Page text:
Cite as "AILA InfoNet Doc. No. 00112140 (posted Nov. 21, 2000)"
November 21, 2001
Mr. Doug Moss
Publisher & Executive Editor
Norwalk, CT 06851
Dear Mr. Moss:
Your recent cover story ("Balancing Act," November-December 2000) is nothing
more than a one-sided demographic spin using old allegations against immigrants,
with your reporter quoting only from prominent anti-immigrant groups. Not once
did the article cite opinions from any organization advocating on behalf of
immigrants. That’s not quite a "balancing act."
Your article also did not mention any of the positive contributions of
immigrants. Leading economists, including Federal Reserve Chairman Alan
Greenspan, have pointed out that immigrants contribute to our economy, help to
sustain the longest-lasting economic boom in American history, help stabilize
Social Security and Medicaid, and create jobs and establish businesses. Your
article also ignores the major contributions immigrants have made and are
continuing to make in our arts and sciences.
The key concern in your article highlights population density. As even the
one-sidded article noted, with projected immigration, the U.S. will have
one-quarter the population density of England and Great Britain. In other words,
we will not be over-run by people and still will have plenty of virgin land. The
authors conveniently did not mention that the current level of immigration is
one-third the level experienced during the early 1920s, and during that period
the U.S. was not over-burdened.
Your article also casts immigration as an environmental issue. The
environmental challenges facing this nation are caused not by immigrants, but
our own behavior. Who is to blame for our dirty air, immigrants or Americans and
our fabled love of the automobile? Who is to blame for urban and suburban
sprawl, immigrants or America’s culture of the shopping mall, strip mall and
The article also does not reveal that many of the groups quoted (the
Federation for American Immigration Reform, Negative Population Growth, the
Center for Immigration Studies and Numbers USA) subscribes to the discredited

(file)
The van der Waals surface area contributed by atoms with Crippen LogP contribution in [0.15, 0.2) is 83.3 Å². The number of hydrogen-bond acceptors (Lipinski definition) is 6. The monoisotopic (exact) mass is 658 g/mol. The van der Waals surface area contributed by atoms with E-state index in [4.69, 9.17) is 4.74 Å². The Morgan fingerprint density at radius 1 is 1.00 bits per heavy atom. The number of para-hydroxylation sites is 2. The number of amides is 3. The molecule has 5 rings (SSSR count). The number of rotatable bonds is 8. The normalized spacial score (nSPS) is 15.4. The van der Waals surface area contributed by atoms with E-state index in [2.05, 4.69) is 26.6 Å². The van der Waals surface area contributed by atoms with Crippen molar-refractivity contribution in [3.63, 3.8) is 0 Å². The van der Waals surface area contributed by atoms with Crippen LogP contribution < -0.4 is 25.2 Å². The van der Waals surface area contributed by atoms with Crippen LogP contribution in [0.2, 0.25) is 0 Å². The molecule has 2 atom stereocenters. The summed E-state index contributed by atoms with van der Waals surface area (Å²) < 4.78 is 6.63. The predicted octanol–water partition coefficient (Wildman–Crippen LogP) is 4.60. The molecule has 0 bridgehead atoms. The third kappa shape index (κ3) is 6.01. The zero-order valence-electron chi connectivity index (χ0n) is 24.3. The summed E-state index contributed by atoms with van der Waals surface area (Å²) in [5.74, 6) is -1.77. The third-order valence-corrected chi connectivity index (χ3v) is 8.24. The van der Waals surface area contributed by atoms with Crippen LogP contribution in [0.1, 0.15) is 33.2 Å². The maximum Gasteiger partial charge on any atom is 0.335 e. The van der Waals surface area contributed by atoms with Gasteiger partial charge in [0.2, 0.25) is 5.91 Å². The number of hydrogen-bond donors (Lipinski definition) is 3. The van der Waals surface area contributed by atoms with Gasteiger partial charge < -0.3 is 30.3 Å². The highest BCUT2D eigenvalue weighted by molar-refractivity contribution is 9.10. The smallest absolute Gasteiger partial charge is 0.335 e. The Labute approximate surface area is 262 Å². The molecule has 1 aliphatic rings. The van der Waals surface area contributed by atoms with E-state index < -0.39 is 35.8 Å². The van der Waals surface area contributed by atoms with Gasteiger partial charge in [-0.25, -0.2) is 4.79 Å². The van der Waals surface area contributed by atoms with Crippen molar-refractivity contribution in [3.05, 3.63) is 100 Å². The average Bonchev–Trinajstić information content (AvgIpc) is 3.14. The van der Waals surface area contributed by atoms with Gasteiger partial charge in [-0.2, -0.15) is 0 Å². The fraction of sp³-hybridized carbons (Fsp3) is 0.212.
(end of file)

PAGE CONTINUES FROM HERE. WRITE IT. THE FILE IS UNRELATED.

theories of Thomas Malthus, the 18th Century English clergyman who
predicted that the world’s food supply soon would fail to keep pace with its
rising population. These same groups also are notoriously anti-immigrant.
Take, for example, the Federation for American Immigration Reform. The
Federation was founded by John Tanton, who has called a 1973 novel, The Camp
of the Saints, "prophetic." The book, republished by Social Contract Press,
which is he heads, portrays France being overrun by Indians and Asians, and
urges readers to "repulse the invasion and destroy the invader. Assuming, that
is, that we are willing to murder —with or without regret- a million helpless
wretches." The Federation would revoke the post-Civil War 14th
Amendment to the U.S. Constitution and deny citizenship to people born in the
US, allow the federal government to seize the property of legal immigrants,
refuse to grant refugee status to people fleeing civil war and natural
disasters, install fences along the U.S.-Mexican border, and not allow refugees
or immigrants to work in the U.S.
Your reporter also quotes Roy Beck of Numbers USA, another prominent
anti-immigrant group. Mr. Beck is the author of The Case Against
Immigration, serves an editor at Tanton’s Social Contract Press.
Our nation and planet will continue to confront environment and population
issues, and will do so successfully only if we deal with the causes. We wish
that you had not allowed certain groups and people to use these legitimate
concerns to cloak their anti-immigrant agenda.
Margaret A. Catillaz